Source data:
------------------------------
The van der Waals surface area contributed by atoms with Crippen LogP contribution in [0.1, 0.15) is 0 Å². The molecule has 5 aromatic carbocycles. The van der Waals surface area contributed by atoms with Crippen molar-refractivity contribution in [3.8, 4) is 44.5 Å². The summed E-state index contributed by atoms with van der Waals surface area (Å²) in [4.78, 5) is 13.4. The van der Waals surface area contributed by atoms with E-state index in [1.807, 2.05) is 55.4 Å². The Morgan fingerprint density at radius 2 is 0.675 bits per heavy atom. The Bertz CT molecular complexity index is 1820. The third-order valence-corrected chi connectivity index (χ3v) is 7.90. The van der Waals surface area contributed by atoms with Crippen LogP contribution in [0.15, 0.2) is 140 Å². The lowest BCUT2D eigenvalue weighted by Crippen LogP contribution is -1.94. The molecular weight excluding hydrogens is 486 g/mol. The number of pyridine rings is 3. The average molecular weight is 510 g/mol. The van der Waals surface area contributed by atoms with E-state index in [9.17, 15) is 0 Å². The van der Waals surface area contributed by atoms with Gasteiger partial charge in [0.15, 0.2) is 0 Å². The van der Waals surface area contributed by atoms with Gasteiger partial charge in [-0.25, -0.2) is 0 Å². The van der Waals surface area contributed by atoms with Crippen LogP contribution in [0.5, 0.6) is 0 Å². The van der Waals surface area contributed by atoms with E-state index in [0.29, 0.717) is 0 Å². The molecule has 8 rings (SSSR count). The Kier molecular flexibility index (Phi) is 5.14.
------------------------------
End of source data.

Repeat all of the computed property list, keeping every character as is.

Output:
The van der Waals surface area contributed by atoms with Crippen LogP contribution in [0.1, 0.15) is 0 Å². The molecule has 5 aromatic carbocycles. The van der Waals surface area contributed by atoms with Crippen molar-refractivity contribution in [3.8, 4) is 44.5 Å². The summed E-state index contributed by atoms with van der Waals surface area (Å²) in [4.78, 5) is 13.4. The van der Waals surface area contributed by atoms with E-state index in [1.807, 2.05) is 55.4 Å². The Morgan fingerprint density at radius 2 is 0.675 bits per heavy atom. The Bertz CT molecular complexity index is 1820. The third-order valence-corrected chi connectivity index (χ3v) is 7.90. The van der Waals surface area contributed by atoms with Crippen LogP contribution in [0.15, 0.2) is 140 Å². The lowest BCUT2D eigenvalue weighted by Crippen LogP contribution is -1.94. The molecular weight excluding hydrogens is 486 g/mol. The number of pyridine rings is 3. The average molecular weight is 510 g/mol. The van der Waals surface area contributed by atoms with E-state index in [9.17, 15) is 0 Å². The van der Waals surface area contributed by atoms with Gasteiger partial charge in [0.15, 0.2) is 0 Å². The van der Waals surface area contributed by atoms with Gasteiger partial charge in [-0.25, -0.2) is 0 Å². The van der Waals surface area contributed by atoms with Crippen LogP contribution in [0.5, 0.6) is 0 Å². The van der Waals surface area contributed by atoms with E-state index in [0.29, 0.717) is 0 Å². The molecule has 8 rings (SSSR count). The Kier molecular flexibility index (Phi) is 5.14.